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Also tending to be ignored is the fact that Iran’s current defense minister, Ahmad Vahidi, is an international criminal wanted by Interpol for his role in the 1994 bombing of a Jewish cultural center in Buenos Aires. The attack killed 85 people and injured hundreds. Vahidi, a commander of Iran’s Quds Force at that time, was appointed defense minister in August 2009—a few months after President Obama sent his message to Iran calling for peace and dialogue.
Indeed, Monday’s incidents coincide with a Daily Beast report claiming the U.S. and Israel are still at loggerheads over how to deal with the mullahs’ regime. The report says Obama still refuses to assure Israel that, if sanctions fail, he’ll use the military option; and that Israel, in response, has “stopped sharing a significant amount of information with Washington regarding its own military preparations.”
Considering that regime’s record of barbarity (in some cases via Hizbullah and other proxies), from the 1979 U.S. embassy takeover through the 1983 bombing of the U.S. barracks in Lebanon, the 1992 bombing of the Israeli embassy in Buenos Aires (followed by the 1994 bombing of the cultural center), the 1996 bombing of the Khobar Towers in Saudi Arabia, the various missile barrages and other terror against Israel, and the support for attacks on U.S. personnel in Iraq and Afghanistan—among much else—one does not need a wild imagination to regard nukes in Tehran’s hands as the ultimate nightmare.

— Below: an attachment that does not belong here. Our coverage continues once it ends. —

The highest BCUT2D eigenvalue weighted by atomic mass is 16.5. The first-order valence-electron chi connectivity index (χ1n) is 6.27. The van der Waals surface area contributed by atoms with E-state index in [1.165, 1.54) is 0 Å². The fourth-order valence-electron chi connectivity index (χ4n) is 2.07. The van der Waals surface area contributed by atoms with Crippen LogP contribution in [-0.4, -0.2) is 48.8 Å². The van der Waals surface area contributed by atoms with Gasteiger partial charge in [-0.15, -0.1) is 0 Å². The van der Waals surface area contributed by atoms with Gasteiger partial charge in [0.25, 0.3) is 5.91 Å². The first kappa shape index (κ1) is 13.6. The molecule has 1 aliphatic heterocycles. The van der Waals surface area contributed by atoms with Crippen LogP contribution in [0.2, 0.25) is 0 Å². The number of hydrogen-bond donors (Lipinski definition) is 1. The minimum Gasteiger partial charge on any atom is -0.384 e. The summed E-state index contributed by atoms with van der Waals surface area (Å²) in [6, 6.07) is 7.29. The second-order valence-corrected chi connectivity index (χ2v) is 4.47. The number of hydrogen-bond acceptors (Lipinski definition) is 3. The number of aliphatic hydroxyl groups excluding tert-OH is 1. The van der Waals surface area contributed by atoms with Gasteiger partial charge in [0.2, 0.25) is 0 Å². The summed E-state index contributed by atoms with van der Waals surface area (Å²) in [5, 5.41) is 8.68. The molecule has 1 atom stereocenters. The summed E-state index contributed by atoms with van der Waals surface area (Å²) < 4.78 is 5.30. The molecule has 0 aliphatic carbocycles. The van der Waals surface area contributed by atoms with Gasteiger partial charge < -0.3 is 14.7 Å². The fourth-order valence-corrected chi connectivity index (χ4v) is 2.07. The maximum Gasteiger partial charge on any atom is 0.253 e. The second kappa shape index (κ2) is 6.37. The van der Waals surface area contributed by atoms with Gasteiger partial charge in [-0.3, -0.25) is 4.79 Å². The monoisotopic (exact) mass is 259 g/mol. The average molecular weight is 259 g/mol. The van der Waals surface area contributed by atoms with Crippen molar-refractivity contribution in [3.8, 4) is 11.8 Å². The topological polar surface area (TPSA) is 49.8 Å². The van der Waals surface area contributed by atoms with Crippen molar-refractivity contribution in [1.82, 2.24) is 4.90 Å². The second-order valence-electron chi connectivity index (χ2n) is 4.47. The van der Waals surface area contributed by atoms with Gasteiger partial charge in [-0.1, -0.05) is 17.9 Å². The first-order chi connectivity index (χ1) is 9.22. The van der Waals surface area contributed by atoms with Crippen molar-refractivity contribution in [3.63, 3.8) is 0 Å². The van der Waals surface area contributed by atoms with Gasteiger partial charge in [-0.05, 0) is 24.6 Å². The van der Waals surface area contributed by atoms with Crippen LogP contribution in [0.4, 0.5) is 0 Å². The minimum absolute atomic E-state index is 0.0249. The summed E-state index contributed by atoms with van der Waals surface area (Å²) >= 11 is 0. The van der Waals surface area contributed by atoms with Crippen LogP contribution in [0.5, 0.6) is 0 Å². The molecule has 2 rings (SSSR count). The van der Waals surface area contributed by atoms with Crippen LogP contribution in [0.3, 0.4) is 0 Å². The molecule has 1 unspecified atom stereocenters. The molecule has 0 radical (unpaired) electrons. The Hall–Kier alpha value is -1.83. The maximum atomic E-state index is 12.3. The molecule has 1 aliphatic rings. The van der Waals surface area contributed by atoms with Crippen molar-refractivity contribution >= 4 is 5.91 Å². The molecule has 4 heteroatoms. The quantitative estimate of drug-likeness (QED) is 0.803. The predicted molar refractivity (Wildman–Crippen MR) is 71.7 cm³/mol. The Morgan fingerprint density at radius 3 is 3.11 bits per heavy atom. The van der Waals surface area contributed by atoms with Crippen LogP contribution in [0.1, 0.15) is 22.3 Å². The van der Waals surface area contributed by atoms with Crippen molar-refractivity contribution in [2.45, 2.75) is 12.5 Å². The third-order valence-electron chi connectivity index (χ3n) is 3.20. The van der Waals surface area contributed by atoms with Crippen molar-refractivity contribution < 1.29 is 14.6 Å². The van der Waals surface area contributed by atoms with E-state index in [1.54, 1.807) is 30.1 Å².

Monday’s events—fortunately relatively minor—are a grim reminder that this regime, which engages in terror all over the world, would not hesitate to convey nukes to terrorists and make that world intolerably dangerous, along with sparking an inevitable Middle Eastern nuclear-arms race and directly threatening Israel and, eventually, Europe and the U.S. with a nuclear-missile capability.
The Obama administration still regards the situation as less than urgent and has even put off sanctions affecting Iran’s central bank till July. Israel sees it differently.
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